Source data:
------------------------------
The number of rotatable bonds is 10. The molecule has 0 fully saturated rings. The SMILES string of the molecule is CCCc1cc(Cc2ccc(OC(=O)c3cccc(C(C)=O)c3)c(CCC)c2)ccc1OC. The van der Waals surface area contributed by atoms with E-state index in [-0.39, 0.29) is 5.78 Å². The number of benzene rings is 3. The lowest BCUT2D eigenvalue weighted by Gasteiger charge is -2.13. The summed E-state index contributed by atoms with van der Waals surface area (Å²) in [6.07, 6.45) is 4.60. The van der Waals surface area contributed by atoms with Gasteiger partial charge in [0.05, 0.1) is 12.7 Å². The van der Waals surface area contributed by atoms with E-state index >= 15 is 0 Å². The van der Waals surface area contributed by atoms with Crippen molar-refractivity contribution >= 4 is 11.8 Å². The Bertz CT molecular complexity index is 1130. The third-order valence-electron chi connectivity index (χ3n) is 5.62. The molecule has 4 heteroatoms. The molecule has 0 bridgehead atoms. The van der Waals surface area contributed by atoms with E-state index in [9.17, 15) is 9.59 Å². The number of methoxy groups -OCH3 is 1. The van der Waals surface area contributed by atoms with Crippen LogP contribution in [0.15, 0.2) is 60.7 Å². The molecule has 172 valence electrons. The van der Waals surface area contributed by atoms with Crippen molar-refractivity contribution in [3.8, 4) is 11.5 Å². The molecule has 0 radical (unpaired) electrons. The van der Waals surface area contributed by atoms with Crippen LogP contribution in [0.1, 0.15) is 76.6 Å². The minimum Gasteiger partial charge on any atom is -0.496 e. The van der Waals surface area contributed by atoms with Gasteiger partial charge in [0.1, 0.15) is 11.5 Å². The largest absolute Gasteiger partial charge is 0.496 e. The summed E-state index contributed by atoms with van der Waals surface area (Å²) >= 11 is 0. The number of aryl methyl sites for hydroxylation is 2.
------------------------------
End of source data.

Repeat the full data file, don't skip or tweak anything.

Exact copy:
The number of rotatable bonds is 10. The molecule has 0 fully saturated rings. The SMILES string of the molecule is CCCc1cc(Cc2ccc(OC(=O)c3cccc(C(C)=O)c3)c(CCC)c2)ccc1OC. The van der Waals surface area contributed by atoms with E-state index in [-0.39, 0.29) is 5.78 Å². The number of benzene rings is 3. The lowest BCUT2D eigenvalue weighted by Gasteiger charge is -2.13. The summed E-state index contributed by atoms with van der Waals surface area (Å²) in [6.07, 6.45) is 4.60. The van der Waals surface area contributed by atoms with Gasteiger partial charge in [0.05, 0.1) is 12.7 Å². The van der Waals surface area contributed by atoms with E-state index >= 15 is 0 Å². The van der Waals surface area contributed by atoms with Crippen molar-refractivity contribution >= 4 is 11.8 Å². The Bertz CT molecular complexity index is 1130. The third-order valence-electron chi connectivity index (χ3n) is 5.62. The molecule has 4 heteroatoms. The molecule has 0 bridgehead atoms. The van der Waals surface area contributed by atoms with E-state index in [9.17, 15) is 9.59 Å². The number of methoxy groups -OCH3 is 1. The van der Waals surface area contributed by atoms with Crippen LogP contribution in [0.15, 0.2) is 60.7 Å². The molecule has 172 valence electrons. The van der Waals surface area contributed by atoms with Crippen molar-refractivity contribution in [3.8, 4) is 11.5 Å². The molecule has 0 radical (unpaired) electrons. The van der Waals surface area contributed by atoms with Crippen LogP contribution in [0.1, 0.15) is 76.6 Å². The minimum Gasteiger partial charge on any atom is -0.496 e. The van der Waals surface area contributed by atoms with Gasteiger partial charge in [0.1, 0.15) is 11.5 Å². The largest absolute Gasteiger partial charge is 0.496 e. The summed E-state index contributed by atoms with van der Waals surface area (Å²) >= 11 is 0. The number of aryl methyl sites for hydroxylation is 2.